Easy, he thinks for the second time that night; he cannot believe there is no resistance when he bends down to gently kiss her thin lips, his unmonied hand now feeling for her breast. Again, no resistance. He can’t believe his luck. They become lovers inside her van within the hour.
The next morning, Jenny reads over the rental contract with the wife, signs it and pays in full for the remainder of the month. There is a coldness between them and neither say more than what is necessary for the transaction. Jen thinks the wife is fat and stupid; the wife thinks Jen is fat and stupid. The husband thinks life is good.
A couple months go by, the dog doesn’t bark, the husband “visits” Jen a few times a week. During these visits, the wife is either at a friend’s or already asleep. No resistance.
Jenny’s job is as clerical help at an auto body shop; she’ll last three weeks. Last month, she was a cashier at a secondhand store. Because of something in her past, she cannot work with children or the elderly. She quits or gets fired regularly and always within a few months—never her fault. It’s gone like this for years.
Two nights ago in bed—beered-up and belly bared to show her too large, blue tattoo of a Celtic cross—she says to her landlord-man, “I’m not makin’ it.”
“Whadaya mean?” he says as he takes a swig from his own separate bottle.
She looks at him he thinks; he could never really tell.
“Maybe I can help . . . lower the rent . . . a little . . . I mean, your dog doesn’t bark,” he says this, trying to make it light, but he feels pressed, real pressed.
“Maybe that . . . would work.”
“How ‘bout $60?”
“I was thinking . . . something less.”
She’s silent; he thinks she’s looking at him again, but maybe not. His gut tightens and he says, “I’ll see what I can do . . . maybe $40 . . . you can clean the office or something.”
Jen is getting used to him, even desires his regular emptying into her as he softly holds onto her huge backside which she tries not to think about. She’s never fully naked in bed, a bulky angel in an oversized tee. Maybe that’s it, Jen reasons—his affection is tender, not rough. She remembers something dead in her future.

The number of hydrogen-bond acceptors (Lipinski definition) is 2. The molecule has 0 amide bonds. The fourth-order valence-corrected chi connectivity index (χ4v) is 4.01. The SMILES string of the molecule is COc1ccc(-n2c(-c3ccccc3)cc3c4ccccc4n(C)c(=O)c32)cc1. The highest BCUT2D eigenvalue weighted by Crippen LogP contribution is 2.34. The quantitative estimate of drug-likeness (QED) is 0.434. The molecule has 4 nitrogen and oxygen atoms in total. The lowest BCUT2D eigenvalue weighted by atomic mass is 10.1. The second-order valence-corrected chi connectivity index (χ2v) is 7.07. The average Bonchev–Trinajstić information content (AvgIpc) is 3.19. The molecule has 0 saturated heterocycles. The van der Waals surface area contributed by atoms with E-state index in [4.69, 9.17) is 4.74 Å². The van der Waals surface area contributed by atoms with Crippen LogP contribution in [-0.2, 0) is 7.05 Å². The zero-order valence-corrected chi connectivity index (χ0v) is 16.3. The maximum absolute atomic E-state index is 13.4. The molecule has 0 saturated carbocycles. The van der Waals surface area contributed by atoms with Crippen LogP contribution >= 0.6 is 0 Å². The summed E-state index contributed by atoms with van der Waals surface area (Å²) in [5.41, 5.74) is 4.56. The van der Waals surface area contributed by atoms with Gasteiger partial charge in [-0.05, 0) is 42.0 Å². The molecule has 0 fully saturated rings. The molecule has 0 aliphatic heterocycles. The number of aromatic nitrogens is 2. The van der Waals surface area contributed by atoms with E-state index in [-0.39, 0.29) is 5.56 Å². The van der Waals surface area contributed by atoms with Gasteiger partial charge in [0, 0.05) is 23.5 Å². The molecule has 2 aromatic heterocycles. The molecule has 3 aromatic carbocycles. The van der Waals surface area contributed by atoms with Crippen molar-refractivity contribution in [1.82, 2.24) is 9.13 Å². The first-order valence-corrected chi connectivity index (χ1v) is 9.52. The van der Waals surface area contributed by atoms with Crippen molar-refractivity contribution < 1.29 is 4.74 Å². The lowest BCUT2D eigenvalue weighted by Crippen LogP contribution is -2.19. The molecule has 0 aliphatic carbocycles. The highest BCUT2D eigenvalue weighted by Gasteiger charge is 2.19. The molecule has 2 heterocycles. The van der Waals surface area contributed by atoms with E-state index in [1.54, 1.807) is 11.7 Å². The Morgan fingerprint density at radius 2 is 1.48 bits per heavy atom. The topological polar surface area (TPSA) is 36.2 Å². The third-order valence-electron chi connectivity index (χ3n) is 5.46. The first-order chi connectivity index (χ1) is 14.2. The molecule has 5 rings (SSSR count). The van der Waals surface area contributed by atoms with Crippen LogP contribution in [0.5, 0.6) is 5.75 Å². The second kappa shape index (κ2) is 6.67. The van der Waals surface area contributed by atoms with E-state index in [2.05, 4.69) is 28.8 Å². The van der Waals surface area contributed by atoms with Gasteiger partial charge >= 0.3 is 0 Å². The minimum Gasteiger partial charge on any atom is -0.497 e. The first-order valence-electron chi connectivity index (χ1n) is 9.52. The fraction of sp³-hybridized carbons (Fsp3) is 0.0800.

The next day, he tells his wife, “I’ve been sleeping with that girl in the back.”
“Girl?—she’s pushing forty.”
“Yeah, she’s pushing forty,” he says to himself as he recalls the rent reduction price that he never actually promised.
“I’ll tell her to move,” he offers, then adds, “You’re upset . . . I’m sorry”.
The wife is confused: she’s not upset and she knows he’s not sorry.
The man approaches Jen’s van, knocks on the sliding door. As it opens, he can smell her dog and her (more sour than woman) before she appears with a wide smile; no, more like a grimace with teeth—clenched teeth. This is her smile.
“My wife found out about us,” he says and does not enter the van.
The next morning, Jenny heads east; she heard there’s cheaper housing in the center of the state, near Truth or Consequences, and that it’s warmer in the winter. Not that she cares about that now with her thighs chaffing in the late summer heat, sweat beads forming on her forehead.
Nadine Lockhart received her MA and MFA from ASU, and she is currently earning her PhD from the same university. She co-hosts the Phoenix Poetry Series, a monthly featured reading showcasing award-winning poets; it’s entering its eighth year. Aside from writing, she performs regularly in local theater and works in the visual arts. Last year, she received a KCACTF invitation to do a scene from Albee’s American Dream in the lead role of Grandma; last fall, she won Juror’s Choice in the ABBA “Out of Square: Artists’ Books From Various Angles” show at ASU for her “9-11 Palm Book.”